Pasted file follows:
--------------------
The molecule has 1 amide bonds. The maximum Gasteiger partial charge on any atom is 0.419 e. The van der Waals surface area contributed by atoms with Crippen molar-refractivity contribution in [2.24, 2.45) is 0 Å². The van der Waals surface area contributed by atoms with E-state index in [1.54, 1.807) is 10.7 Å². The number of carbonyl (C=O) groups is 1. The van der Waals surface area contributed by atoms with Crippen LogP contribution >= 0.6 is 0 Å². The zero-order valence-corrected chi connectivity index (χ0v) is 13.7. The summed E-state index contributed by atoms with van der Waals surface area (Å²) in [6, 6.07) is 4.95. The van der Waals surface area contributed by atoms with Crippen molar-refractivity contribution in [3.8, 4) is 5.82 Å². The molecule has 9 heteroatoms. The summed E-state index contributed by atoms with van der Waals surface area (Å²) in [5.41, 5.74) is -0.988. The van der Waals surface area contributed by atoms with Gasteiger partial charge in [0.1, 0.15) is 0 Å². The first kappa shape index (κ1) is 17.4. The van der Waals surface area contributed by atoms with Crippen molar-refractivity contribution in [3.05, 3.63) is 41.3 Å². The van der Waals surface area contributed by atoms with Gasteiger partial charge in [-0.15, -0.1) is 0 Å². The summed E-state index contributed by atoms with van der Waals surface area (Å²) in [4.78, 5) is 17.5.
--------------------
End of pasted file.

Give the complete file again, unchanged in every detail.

The molecule has 1 amide bonds. The maximum Gasteiger partial charge on any atom is 0.419 e. The van der Waals surface area contributed by atoms with Crippen molar-refractivity contribution in [2.24, 2.45) is 0 Å². The van der Waals surface area contributed by atoms with E-state index in [1.54, 1.807) is 10.7 Å². The number of carbonyl (C=O) groups is 1. The van der Waals surface area contributed by atoms with Crippen LogP contribution >= 0.6 is 0 Å². The zero-order valence-corrected chi connectivity index (χ0v) is 13.7. The summed E-state index contributed by atoms with van der Waals surface area (Å²) in [6, 6.07) is 4.95. The van der Waals surface area contributed by atoms with Crippen molar-refractivity contribution in [3.8, 4) is 5.82 Å². The molecule has 9 heteroatoms. The summed E-state index contributed by atoms with van der Waals surface area (Å²) in [5.41, 5.74) is -0.988. The van der Waals surface area contributed by atoms with Gasteiger partial charge in [0.1, 0.15) is 0 Å². The first kappa shape index (κ1) is 17.4. The van der Waals surface area contributed by atoms with Crippen molar-refractivity contribution in [3.05, 3.63) is 41.3 Å². The van der Waals surface area contributed by atoms with Gasteiger partial charge in [-0.15, -0.1) is 0 Å². The summed E-state index contributed by atoms with van der Waals surface area (Å²) in [4.78, 5) is 17.5.